Pinktober – guest post

Happer times...(before breast cancer)

As a blogger I have always appreciated “attitude” in posts about cancer.  By “attitude” I mean a certain edge, a definite pluckiness in approach.  The following Guest Post shows how attitude combined with wry humor can make for interesting reading.  While in an active battle with the “beast”, it is sometimes difficult to feel celebratory.

I hope that folks respond to today’s blogger with shows of support.  Her anger is legitimate and palpable.  Despite her claims, I still see her as a survivor, brave and strong.  If you’re breathing, you are surviving.  If you’re breathing and shouting out at the world, you are, in a very real sense, thriving.

Our guest blogger, Shelli writes at The Dirty Pink UnderBelly.  Her blog title says it all.

Breast Cancer Awareness slogans I Hate and why I am Cranky this month…

October. I knew it was coming. Things started turning pink round the edges, and then BAM, full pink bloom. Pinktober.

Personally, and yes, it is usually all about me, I hate the constant reminder that I am no longer a “survivor”. I was stripped of that title when the cancer came back and branded me with a big ‘IV’. Yesterday I was asked if I’d hit my ‘5 year mark’ yet, and how far “OUT” was I? My reply was that I barely made it three years before being thrown back in, and there’s no getting “OUT” of this one. I’m ONE year IN.

As far as the Pinking of October goes…yes, it’s all over the top; all the questions…where does the money really go, how much of it goes to research, etc (check out Women should be aware, women should get checked, and more money needs to go to research. A cure? Not holding my breath for that one. More effect treatment that is not so toxic to the patient would be a good start. Prevention opens a whole can of worms that we really can’t solve unless we go back to the pre-industrial age, IMHO. There are things we can do, but there are no guarantees still.

I HATE “Save the TaTas”, “Post a Pink Bra” on your profile, and all the things that draw attention to boobs, jugs, melons, golden bozos, Winnebagos, or even Hooters (thank you Steve Martin).. .because not everyone who has gone through this wretched disease was ABLE to “save” their breasts!!! “Save the TaTas” is a slap in the face to anyone who had to have a mastectomy, single or double, who lost all or part of what our culture serves up as the shining beacon of femininity!

I know some of us are more attached to our breasts than others. The decision to lose them or try to keep them is easier for some than for others, but I digress…

The PINK is out of control.

To me, someone who has “been there”, what does the PINK RIBBON mean? I do think the pink ribbon has merit. I do still believe that there is power in the pink ribbon. (Gasp! yes, I said that.) When one has just received the devastating diagnosis of breast cancer, when one is facing the new myriad of treatment options, testing, scans…when one is in the middle of this horrifying disease, for which no one signs up…

A pink ribbon on a bracelet, or a blanket, or a brooch says “others have walked this way and many are praying for you”. It is courage to face those wretched treatments, knowing that there is an end and better days ahead.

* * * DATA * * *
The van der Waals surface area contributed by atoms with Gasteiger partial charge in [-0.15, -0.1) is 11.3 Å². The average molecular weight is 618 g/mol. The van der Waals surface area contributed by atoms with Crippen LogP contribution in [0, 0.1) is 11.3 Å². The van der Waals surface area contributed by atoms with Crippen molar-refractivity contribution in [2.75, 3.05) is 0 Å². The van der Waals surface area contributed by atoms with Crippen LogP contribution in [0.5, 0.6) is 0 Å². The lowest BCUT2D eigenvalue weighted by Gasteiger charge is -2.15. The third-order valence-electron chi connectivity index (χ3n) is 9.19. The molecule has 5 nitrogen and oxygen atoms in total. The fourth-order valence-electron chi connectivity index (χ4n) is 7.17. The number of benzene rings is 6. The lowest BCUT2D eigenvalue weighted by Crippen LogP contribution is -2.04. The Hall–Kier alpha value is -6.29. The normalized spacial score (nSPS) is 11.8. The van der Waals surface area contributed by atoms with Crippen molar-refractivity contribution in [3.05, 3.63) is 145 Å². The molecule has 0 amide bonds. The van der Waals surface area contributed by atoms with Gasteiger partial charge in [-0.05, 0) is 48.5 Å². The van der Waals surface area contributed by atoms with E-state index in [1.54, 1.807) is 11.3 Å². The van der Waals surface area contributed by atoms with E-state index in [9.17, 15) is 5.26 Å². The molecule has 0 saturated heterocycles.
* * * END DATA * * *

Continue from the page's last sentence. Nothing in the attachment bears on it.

So yeah, there isn’t an ‘official’ color for Metastatic Breast Cancer, which is still technically breast cancer, but we’re mostly too sick (though we often don’t look it) to be at the Susan G. Komen walk and parade ourselves around as ‘survivors’…I’m not dead yet, but I know right now that I have NOT survived breast cancer. (big run-on sentence)

I’ve voted for Dirty Pink…dragged-through-the-gutter-and-stepped-on pink. It hasn’t yet caught on much, other than with me, and really, that’s what matters, right?

I would like to opt out of Pinktober. I do have friends who ARE still cancer-free after breast cancer, and this month is for THEM to celebrate.  But it’s not for me. And we don’t need a whole month. Unless someone stumbles upon the cure this month. Maybe at the Komen walk, if someone keeps their eyes open. You never know what you’ll find under a bush, or next to a trashcan. They are, afterall, “Walking for a Cure”.

~ The Dirty Pink UnderBelly


About Dennis Pyritz

Dennis W. Pyritz, RN, BA, BSN, has been a cancer nurse since 1987 and a cancer and bone marrow transplant survivor since 2004. In December 2001 he was diagnosed with t-cell prolymphocytic leukemia (T-PLL), a rare aggressive form of chronic lymphocytic leukemia (CLL). Dennis was treated with the then new monoclonal antibody, alemtuzumab (Campath) as this disease has a median survival of 7.5 months. He achieved a 26 month remission but relapsed in February 2004. He was retreated with Campath and went into a second remission. In August 2004 he underwent an allogeneic peripheral blood stem cell transplant with his brother, Mark, as donor. Dennis has remained in remission since - a near miracle. Throughout his career as cancer nurse and patient, Dennis has had the opportunity to speal to both lay and professional groups. Dennis has spoken on cancer topics and survival issues across the country as well as in the United Kingdom, Norway, Austria, Portugal, Honduras, Panama, Guatemala, Trinidad, United Arab Emirates, Jordan, Cyrpus, Israel, and India.


Pinktober – guest post — 3 Comments

  1. I have been reading this wonderful woman’s blog for a while. She is the voice for all that don’t know how to put it into words. We need a “Cancer Awareness” day, week, month, what ever, but not just for Breasts. We need a cure for all of it. Don’t forget the rest that need help just as much. Way to go Shelli. You are amazing, and yes, you are still surviving!

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